National-Security Expert Slams Trump Policy on Climate Change
PHOENIX -- Experts on national security are condemning efforts by the Trump administration to reverse Obama-era climate change policy.
Citing a desire to protect jobs in the coal industry, President Trump recently signed executive orders that start the process of repealing the Clean Power Plan, which set emissions limits on coal-fired power plants.
Retired Marine Brigadier General Stephen Cheney, who now serves as CEO of the American Security Project, said this retrenchment in the battle against climate change is counterproductive, noting that bases such as Norfolk Naval Station in Virginia and Diego Garcia in the Indian Ocean already are losing ground to the sea.
"Military services have to plan for this and survive,” Cheney said. "So, yes, the military's on the forefront of it because it's a daily, ongoing, they-can-see-it occurrence, while others perhaps have the attitude of 'Not in my backyard, so I don't have to worry about it.' "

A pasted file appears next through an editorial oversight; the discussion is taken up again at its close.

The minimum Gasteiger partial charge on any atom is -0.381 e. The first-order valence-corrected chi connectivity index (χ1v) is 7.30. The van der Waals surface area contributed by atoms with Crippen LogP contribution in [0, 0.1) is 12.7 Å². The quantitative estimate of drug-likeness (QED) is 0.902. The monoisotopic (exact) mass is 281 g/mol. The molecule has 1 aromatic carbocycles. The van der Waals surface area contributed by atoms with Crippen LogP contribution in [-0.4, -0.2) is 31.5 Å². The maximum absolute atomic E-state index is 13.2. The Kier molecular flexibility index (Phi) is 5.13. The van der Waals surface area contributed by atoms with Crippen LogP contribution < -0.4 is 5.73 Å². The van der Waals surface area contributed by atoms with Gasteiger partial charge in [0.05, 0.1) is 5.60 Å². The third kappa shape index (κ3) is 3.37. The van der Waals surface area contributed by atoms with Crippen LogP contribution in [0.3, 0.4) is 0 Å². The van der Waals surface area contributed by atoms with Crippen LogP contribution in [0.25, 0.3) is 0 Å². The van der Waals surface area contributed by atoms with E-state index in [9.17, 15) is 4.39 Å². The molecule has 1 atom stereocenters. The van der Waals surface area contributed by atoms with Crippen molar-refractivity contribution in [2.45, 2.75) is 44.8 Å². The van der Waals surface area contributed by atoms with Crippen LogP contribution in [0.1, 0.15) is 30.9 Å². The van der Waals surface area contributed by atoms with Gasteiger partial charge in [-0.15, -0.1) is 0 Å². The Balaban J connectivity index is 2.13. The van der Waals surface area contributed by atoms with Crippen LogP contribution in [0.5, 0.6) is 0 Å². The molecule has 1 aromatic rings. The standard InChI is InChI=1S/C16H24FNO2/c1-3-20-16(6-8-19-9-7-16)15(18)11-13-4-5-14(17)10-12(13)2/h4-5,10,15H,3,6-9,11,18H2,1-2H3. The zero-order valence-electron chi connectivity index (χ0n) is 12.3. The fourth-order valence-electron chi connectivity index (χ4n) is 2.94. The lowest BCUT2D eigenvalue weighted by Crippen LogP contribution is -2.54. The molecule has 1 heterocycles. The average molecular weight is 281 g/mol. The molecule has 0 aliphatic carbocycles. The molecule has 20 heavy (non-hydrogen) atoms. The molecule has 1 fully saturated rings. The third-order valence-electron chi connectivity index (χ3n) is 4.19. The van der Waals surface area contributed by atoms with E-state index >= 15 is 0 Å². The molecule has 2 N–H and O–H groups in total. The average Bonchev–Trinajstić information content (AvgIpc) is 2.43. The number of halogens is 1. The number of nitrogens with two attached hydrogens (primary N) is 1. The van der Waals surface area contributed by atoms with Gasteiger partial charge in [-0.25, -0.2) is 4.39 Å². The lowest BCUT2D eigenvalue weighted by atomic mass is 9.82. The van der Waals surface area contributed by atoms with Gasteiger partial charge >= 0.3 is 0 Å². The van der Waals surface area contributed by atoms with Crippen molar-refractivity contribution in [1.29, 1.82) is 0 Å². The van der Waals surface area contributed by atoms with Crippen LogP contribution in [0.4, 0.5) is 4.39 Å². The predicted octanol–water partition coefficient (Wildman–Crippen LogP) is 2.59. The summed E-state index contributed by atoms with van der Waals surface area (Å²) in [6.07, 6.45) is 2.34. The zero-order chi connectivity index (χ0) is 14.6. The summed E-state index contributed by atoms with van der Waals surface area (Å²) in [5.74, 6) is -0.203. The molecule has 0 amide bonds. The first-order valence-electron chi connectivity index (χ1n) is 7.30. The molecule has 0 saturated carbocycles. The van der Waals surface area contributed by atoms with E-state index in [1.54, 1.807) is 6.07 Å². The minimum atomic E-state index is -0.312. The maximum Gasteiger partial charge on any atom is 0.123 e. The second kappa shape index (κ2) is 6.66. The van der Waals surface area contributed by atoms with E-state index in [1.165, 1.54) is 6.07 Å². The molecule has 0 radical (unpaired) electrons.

Cheney said climate change threatens national security because it acts as a risk multiplier when extreme weather causes flooding, massive fires and drought. Those in turn cause scarcity of food and fresh water. For example, he said, drought caused massive migrations in Syria and Nigeria in recent years, which set the stage for unrest.
Trump also lifted a rule that required national security decision makers to plan for climate change. Cheney said he's optimistic that Secretary of Defense James Mattis will still take the matter seriously.
"Jim Mattis, retired Marine general in the Department of Defense, has recognized that climate change is man-made, that it's a problem and it's a threat to our stabilities,” Cheney said. "We feel fairly confident that at least he'll include it in his national security plans, but I'm not sure about Department of State and Department of Homeland Security."
Trump has said he would like to "cancel" the Paris Accords on Climate Change but has not pulled out of the treaty thus far. Cheney argues that doing so would effectively hand over the U.S. leadership role to countries such as Russia and China, which have pledged to uphold the treaty.